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  33.  6
    Merle A. Williams (1993). Henry James and the Philosophical Novel: Being and Seeing. Cambridge University Press.
    Henry James and the Philosophical Novel breaks fresh ground by examining James's unique position as a philosophical novelist, closely associated with the climate of ideas generated by his brother William. It considers storytelling as a mode of philosophical enquiry, showing how a range of distinguished thinkers have relied on fictional narrative as a technique for formulating and clarifying their ideas; and investigates (with close reference to his novels) the affiliations between James's practice as a novelist and contemporary epistemological, moral, and (...)
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  34.  74
    David Wittenberg (2013). Time Travel: The Popular Philosophy of Narrative. Fordham University Press.
    Introduction: Time travel and the mechanics of narrative -- Macrological fictions: evolutionary utopia and time travel (1887-1905) -- Historical interval I: the first time travel story -- Relativity, psychology, paradox: Wertenbaker to Heinlein (1923-1941) -- Historical interval II: three phases of time travel--the time machine -- The big time: multiple worlds, narrative viewpoint, and superspace -- Paradox and paratext: picturing narrative theory -- Theoretical interval: the primacy of the visual in time travel narrative -- Viewpoint-over-histories: narrative conservation in Star Trek (...)
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  35. David Wood (ed.) (1991). On Paul Ricoeur: Narrative and Interpretation. Routledge.
    On Paul Ricoeur examines the later work of Paul Ricoeur, particularly his major work, Time and Narrative. The essays in this volume, including three pieces by Ricoeur, consider Time and Narrative, extending and developing the debate it has inspired. Time and Narrative is the finest example of contemporary philosophical hermeneutics and is one of the most significant works of philosophy published in the late twentieth century. Paul Ricoeur's study of the intertwining of time and narrative proposes and examines the possibility (...)
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  36. Philippe Asso (2002). Raconter pour persuader : discours et narration des Actes des Apôtres. Recherches de Science Religieuse 4 (4):555-571.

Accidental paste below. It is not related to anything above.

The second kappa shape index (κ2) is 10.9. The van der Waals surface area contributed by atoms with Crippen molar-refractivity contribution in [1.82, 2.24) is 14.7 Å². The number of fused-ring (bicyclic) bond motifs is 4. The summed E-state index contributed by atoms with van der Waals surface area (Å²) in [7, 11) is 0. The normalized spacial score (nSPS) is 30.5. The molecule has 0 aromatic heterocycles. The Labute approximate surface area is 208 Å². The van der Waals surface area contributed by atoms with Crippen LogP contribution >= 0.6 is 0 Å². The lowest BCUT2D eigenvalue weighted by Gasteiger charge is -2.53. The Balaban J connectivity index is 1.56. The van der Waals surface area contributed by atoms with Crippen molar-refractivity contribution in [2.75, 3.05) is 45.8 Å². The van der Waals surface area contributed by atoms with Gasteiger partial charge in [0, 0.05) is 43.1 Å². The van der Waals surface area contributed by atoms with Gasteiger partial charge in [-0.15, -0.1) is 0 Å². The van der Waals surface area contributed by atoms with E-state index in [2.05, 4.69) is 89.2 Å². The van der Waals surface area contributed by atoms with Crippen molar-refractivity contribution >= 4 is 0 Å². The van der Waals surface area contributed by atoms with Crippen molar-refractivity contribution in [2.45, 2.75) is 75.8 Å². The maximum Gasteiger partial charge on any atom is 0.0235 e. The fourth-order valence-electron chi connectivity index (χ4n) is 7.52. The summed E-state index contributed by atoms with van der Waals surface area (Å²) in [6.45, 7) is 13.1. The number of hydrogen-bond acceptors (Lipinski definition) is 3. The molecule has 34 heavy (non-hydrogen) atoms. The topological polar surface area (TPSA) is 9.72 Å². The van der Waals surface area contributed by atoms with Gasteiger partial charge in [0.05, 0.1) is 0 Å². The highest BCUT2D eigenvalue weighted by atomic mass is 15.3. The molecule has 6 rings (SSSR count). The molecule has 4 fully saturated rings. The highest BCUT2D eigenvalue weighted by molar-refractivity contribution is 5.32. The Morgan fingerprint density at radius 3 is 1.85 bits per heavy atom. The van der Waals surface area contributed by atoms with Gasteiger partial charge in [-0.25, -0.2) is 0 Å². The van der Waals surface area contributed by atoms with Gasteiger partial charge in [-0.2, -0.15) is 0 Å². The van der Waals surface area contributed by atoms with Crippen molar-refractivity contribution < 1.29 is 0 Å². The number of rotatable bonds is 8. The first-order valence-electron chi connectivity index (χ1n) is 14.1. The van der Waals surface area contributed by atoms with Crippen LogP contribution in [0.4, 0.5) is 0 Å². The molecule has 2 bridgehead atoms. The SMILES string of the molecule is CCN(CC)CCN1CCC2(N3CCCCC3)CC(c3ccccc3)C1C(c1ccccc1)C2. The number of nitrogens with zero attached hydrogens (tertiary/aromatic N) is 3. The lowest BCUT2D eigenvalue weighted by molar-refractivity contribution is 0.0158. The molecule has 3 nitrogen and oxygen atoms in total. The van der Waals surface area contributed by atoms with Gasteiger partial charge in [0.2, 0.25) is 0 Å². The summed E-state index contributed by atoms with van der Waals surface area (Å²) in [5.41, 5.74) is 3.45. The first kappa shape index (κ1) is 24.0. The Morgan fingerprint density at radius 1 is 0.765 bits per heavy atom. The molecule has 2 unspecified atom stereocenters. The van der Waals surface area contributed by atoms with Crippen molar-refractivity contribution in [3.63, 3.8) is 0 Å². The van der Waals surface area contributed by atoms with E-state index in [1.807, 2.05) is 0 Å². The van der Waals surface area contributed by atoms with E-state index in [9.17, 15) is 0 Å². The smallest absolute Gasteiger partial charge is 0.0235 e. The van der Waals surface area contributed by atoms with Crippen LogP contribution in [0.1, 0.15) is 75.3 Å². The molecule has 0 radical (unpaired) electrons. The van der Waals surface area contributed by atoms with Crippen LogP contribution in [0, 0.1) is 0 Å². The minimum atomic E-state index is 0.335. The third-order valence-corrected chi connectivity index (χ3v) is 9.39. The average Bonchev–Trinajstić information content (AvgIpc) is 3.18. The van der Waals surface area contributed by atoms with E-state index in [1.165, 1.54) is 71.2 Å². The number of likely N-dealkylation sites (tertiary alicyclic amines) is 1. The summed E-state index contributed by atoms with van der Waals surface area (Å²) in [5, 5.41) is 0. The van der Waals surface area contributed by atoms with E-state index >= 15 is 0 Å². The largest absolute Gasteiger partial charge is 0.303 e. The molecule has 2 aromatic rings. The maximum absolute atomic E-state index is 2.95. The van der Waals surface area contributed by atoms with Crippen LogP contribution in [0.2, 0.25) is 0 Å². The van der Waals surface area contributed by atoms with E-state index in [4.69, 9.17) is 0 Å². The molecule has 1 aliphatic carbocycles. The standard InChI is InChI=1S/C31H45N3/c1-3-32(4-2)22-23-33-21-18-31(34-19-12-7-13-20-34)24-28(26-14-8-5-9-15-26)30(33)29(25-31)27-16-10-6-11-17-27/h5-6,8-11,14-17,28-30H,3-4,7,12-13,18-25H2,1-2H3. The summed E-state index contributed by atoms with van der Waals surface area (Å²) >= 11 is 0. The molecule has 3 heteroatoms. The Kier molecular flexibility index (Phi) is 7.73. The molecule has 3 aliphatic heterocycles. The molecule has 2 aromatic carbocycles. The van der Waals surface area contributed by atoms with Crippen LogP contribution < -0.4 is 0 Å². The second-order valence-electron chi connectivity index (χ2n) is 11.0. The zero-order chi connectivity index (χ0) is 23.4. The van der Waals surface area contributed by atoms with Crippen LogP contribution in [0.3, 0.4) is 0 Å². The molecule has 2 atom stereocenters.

Comment Luc réalise-t-il une œuvre littéraire ? A quel titre le livre des Actes des Apôtres peut-il être reçu comme un témoignage d' « effet littéraire » ? A travers le rapport particulier entre discours et narration que révèle à plusieurs reprises l'œuvre de Luc, Ph. Asso tente de montrer les « visées persuasives » qui y sont mises en œuvre. Ainsi, cette œuvre historiographique relève de l'art réthorique, témoignant du talent de son auteur et montrant à la fois (...)
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  37. John D. O'Banion (1991). Reorienting Rhetoric: The Dialectic of List and Story. Penn State University Press.
    Written in the form it discusses, _Reorienting Rhetoric _is both a narrative weaving out of a theme and a systematic treatment of a set of these ideas. The theme is the role of narration in the history of Western rhetoric. The ideas include the gradual tendency to privilege only systematic language, to discard all traditional modes of thinking, and to view narrative as an object but not as a means of thinking. _Reorienting Rhetoric_ argues that narration is a (...)
     
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  38. John D. O'Banion (2006). Reorienting Rhetoric: The Dialectic of List and Story. Penn State University Press.
    Written in the form it discusses, _Reorienting Rhetoric _is both a narrative weaving out of a theme and a systematic treatment of a set of these ideas. The theme is the role of narration in the history of Western rhetoric. The ideas include the gradual tendency to privilege only systematic language, to discard all traditional modes of thinking, and to view narrative as an object but not as a means of thinking. _Reorienting Rhetoric_ argues that narration is a (...)
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  39.  5
    Penelope Murray & L. H. Pratt (1996). Lying and Poetry From Homer to Pindar: Falsehood and Deception in Archaic Greek Poetics. Journal of Hellenic Studies 116:187.
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  40.  4
    Donald Phillip Verene (1989). Philosophy, Argument, and Narration. Philosophy and Rhetoric 22 (2):141 - 144.
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  41.  4
    Françoise Meltzer (1982). Laclos' Purloined Letters. Critical Inquiry 8 (3):515-529.
    The role of the reader is central to the epistolary genre because the letters anticipate a reader within the novel's framework. There is the letter's intended recipient , the occasional interceptor, the invented publisher and/or editor who organize the collected correspondence, and the extrafictional reader who reads the collection in its entirety, including the disclaiming or condemning prefaces which precede it. The epistolary form, however, with so many layers of readers, considerably complicates the issue of reader response. If we share, (...)
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  42.  4
    Donald Phillip Verene (2002). Vico's Method of Studies in Our Time. New Vico Studies 20:13-18.
    Vico’s De nostri temporis studiorum ratione (1709) draws a distinction between two types of pedagogy, based on the difference between ars topica and ars critica, which is crucial to our present-day conception of human education. Ars critica is the source of the contemporary understanding of education. When Descartes put aside rhetoric, poetic, and history as having nothing to do with the conduct of right reasoning in the sciences, he established criticism as the ideal of education. On the Cartesian view no (...)